I have point of disagreement on the manager.
    I am not sure how many games the manager want win, but a bad one can lose games.
    Too much bunting, bad line order, etc.
    This may only be 10 games, a year, but for a fair team, this could be the difference between the post season, and just missing.
    Do like you articles, and I am a Pattron supporter.
    Keep up the good work.

    • Doug Gray

      I think the difference between a good and a bad, but still qualified for the job, manager, is probably 5-6 wins over the course of the season. That’s not insignificant, of course. A 5-6 win player is an All-Star. But, you win and lose with your players. A bad manager is going to be better if he’s got a stocked team because it gives fewer opportunities to make bad decisions. Likewise, a good manager is going to be worse when he’s got a bad roster because the decisions he’s got to make are usually going to be between a bad option and another bad option.

  3. ohiojim

    I pretty much agree with all your points about the manager job. All I would add or maybe disagree with to a degree is that my sense this year was that the front office itself was something of a moving target as far as preferred direction.

    I have trouble believing Riggleman cooked up idea of Winker as “odd man out” or Bailey to the bullpen only to be subsequently countermanded from above. In 2 high profile situations like these, particularly the Bailey situation, I’m inclined to believe Riggleman thought he was following the company line only to find out after the fact the company line he was following was no longer the company line.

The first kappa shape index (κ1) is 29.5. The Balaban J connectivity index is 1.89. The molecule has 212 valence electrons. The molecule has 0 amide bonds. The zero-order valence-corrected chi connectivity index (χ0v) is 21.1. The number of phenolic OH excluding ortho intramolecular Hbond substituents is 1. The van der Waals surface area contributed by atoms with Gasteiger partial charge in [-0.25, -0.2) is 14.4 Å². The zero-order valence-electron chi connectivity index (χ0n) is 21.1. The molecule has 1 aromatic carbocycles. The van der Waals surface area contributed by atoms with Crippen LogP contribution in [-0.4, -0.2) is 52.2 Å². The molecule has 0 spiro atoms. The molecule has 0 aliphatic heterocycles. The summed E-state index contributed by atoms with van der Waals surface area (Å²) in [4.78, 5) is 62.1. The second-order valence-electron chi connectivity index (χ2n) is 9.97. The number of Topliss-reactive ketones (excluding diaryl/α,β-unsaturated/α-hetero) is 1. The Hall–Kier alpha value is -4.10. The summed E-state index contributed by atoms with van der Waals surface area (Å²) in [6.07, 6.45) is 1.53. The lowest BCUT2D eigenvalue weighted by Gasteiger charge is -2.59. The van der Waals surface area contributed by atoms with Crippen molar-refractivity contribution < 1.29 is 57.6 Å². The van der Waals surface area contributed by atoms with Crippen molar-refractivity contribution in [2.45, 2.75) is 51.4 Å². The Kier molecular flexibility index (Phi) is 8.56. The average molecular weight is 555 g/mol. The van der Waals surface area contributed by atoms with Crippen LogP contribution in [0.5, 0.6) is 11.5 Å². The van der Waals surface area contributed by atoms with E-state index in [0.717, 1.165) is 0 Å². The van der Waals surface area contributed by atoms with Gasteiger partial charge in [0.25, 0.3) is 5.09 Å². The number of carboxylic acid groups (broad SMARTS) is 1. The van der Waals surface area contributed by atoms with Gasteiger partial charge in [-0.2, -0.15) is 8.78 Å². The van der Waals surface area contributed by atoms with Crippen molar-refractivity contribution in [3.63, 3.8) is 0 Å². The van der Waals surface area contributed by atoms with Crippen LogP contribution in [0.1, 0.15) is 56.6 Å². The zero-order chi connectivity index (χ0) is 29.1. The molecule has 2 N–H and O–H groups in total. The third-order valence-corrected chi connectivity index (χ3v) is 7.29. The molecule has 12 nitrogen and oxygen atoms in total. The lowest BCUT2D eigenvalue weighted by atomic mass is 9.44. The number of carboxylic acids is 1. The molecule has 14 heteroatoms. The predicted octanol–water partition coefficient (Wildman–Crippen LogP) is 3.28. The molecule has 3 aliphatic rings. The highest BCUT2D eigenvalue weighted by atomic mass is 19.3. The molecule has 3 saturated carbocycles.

I also believe he was following the company line with his (over) use of the starting infielders and not just trying to win every game for the sake of his own chances of getting the “permanent” manager position.

  4. Kyle Farmer

    I think it’s worth pointing out regarding Hunter Greene that there still is a percentage of guys who never make it all the way back to peak performance from their first Tommy John surgery (see Bailey, Homer). It’s not a magic pill and it requires a real mental toughness to get through the rehab process and getting all the way back is still not guaranteed.

    Lots of good insights into this in Jeff Passan’s book The Arm. I’m more than okay with doing everything realistically possible to keep Greene from having the surgery.